- Use Bible stories to illustrate empathy and show that this quality is pleasing to God (e.g., Ruth 1:7-19; 1Sam. 20:41).
- Empathize with your child. (“Are you feeling scared of the bee? I think he’s just looking for some food to take back to his home, but he is pretty close and he can sting us. That’s scary, so I’ll stay close until he flies away.”)
- Talk with your child about others’ feelings. (“Kristen looks sad because no one is playing with her. She probably feels lonely. If you asked her to play with us that would make her happy … and me too.”)
- Read stories about feelings. If emotions are not specifically described, ask your child to guess what different characters are feeling at various points in the story.
- Use pretending to introduce older toddlers to emotion and empathy. For example, hold two of your child’s stuffed toys in your hands and have one of them do something that hurts the others’ feelings. Ask your child how the hurt animal feels, and what the other animal could do to take away the hurt.
- Use role plays to enable your children to practice and learn empathy. Our Young Peacemaker Curriculum contains illustrated stories and role plays that are well-suited for such use.
- Talk openly about your child’s unpleasant emotions, such as sadness, disappointment, fear, or anger. Don’t simply condemn the emotion or try to fix the situation. Instead use it as an opportunity to help your child learn how to label her emotions, to understand why they’ve arisen, and to choose a constructive response. (“Are you afraid to go in the swimming pool. That’s OK. I understand, I felt the same way the first time my dad took me swimming. Would you like to just sit on the side of the pool, or do you want me to hold you and walk around in the pool for a little while?”)
With Older Children
- Describe how other people have shown empathy to you, and explain why you appreciated it.
- Use books and movies to help children to develop both cognitive empathy and affective empathy (“Why do you think that character did that?” “What is that person probably thinking and feeling?” “If you were in her shoes, what would you be tempted to do?”) You’ll find a wide variety of short film clips in our RW Movie Blog section that show how to use movies this way.
- Use news reports and current events in the same way. (“How do you think those people felt when their homes were destroyed by a tornado?” “How do think our soccer players felt when they lost that game? If you were their coach, what would you say to them?”)
- Study and discuss famous empathetic people, such as Abraham Lincoln, Florence Nightingale, Albert Schweitzer, Hudson Taylor, Corrie ten Boom, Oskar Schindler, Nelson Mandela, and Mother Theresa.
- Expose children to situations that stimulate healthy emotions and compassionate actions, such as volunteering in the church nursery, mentoring a younger child, visiting a nursing home, working at a local rescue mission, or joining a mission project that serves suffering people.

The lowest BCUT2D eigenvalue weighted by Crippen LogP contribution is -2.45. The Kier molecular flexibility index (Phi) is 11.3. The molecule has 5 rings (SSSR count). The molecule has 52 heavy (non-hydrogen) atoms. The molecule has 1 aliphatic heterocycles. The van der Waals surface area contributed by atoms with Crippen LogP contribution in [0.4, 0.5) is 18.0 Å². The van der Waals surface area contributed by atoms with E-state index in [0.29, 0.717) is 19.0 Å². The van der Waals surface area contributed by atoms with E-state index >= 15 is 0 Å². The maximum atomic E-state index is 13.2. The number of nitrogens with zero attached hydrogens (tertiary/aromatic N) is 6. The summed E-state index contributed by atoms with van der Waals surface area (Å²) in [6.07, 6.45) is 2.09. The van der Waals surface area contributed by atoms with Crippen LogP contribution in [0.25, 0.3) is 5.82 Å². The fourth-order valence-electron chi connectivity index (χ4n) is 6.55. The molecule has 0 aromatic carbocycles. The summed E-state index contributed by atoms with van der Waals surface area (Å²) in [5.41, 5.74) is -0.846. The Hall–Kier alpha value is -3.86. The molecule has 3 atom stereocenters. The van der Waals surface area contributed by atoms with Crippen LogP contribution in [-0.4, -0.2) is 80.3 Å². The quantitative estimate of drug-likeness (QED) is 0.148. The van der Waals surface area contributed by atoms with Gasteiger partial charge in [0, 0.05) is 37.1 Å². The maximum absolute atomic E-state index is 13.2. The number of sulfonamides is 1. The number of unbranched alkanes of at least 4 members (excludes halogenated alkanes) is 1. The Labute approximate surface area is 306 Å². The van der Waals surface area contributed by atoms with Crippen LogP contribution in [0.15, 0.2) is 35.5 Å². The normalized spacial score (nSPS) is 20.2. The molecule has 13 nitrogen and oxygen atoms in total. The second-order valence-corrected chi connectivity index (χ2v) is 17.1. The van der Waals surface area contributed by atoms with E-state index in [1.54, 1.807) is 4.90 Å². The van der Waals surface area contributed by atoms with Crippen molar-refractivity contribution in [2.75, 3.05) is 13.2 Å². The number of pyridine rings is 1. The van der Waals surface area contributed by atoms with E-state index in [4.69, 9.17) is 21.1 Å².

Related Article: Your child’s social skills in kindergarten are more important than their academics
Beneficial Life Outcomes
Developing empathy is a life-long, time-consuming endeavor, but it is worth the effort. Here are just a few of the long-term benefits of raising empathetic children.
- Their lives are more likely to reflect the character of Christ and be pleasing to God (Eph. 5:1-2).
- Protecting, comforting, and helping others will come more naturally to them (1Thess. 5:14-15). Just think how much you’ll appreciate these qualities when your children become your caretakers someday!
- They will have greater social competence, which contributes to deeper friendships and more intimate and stable marriages.
- Behavioral studies show a direct correlation between empathy and knowing right from wrong, as well as creative thinking and problem solving.
- They will be more skilled at team-building, collaborating, negotiating, and conflict resolution, all of which contribute to vocational success and advancement.
- Empathetic people are more likely to be humble, open-minded, and able to connect with and learn from a variety of people, all of which contribute to being a life-long learner.
None of these skills or benefits develops overnight, but with patient and consistent teaching and modeling, both you and your children can experience steady growth in this vital relational quality.
“Finally, all of you, have unity of mind, sympathy, brotherly love, a tender heart, and a humble mind” (1 Pet. 3:8).
– Ken Sande
- Which activities listed above come most naturally to you? How could you build on that ability to encourage empathy in your children?
- Which two or three new activities could help your children to see the value of empathy more clearly and practice it in their lives?
Permission to distribute: Please feel free to download, print, or electronically share this message in its entirety for non-commercial purposes with as many people as you like.
© 2014 Ken Sande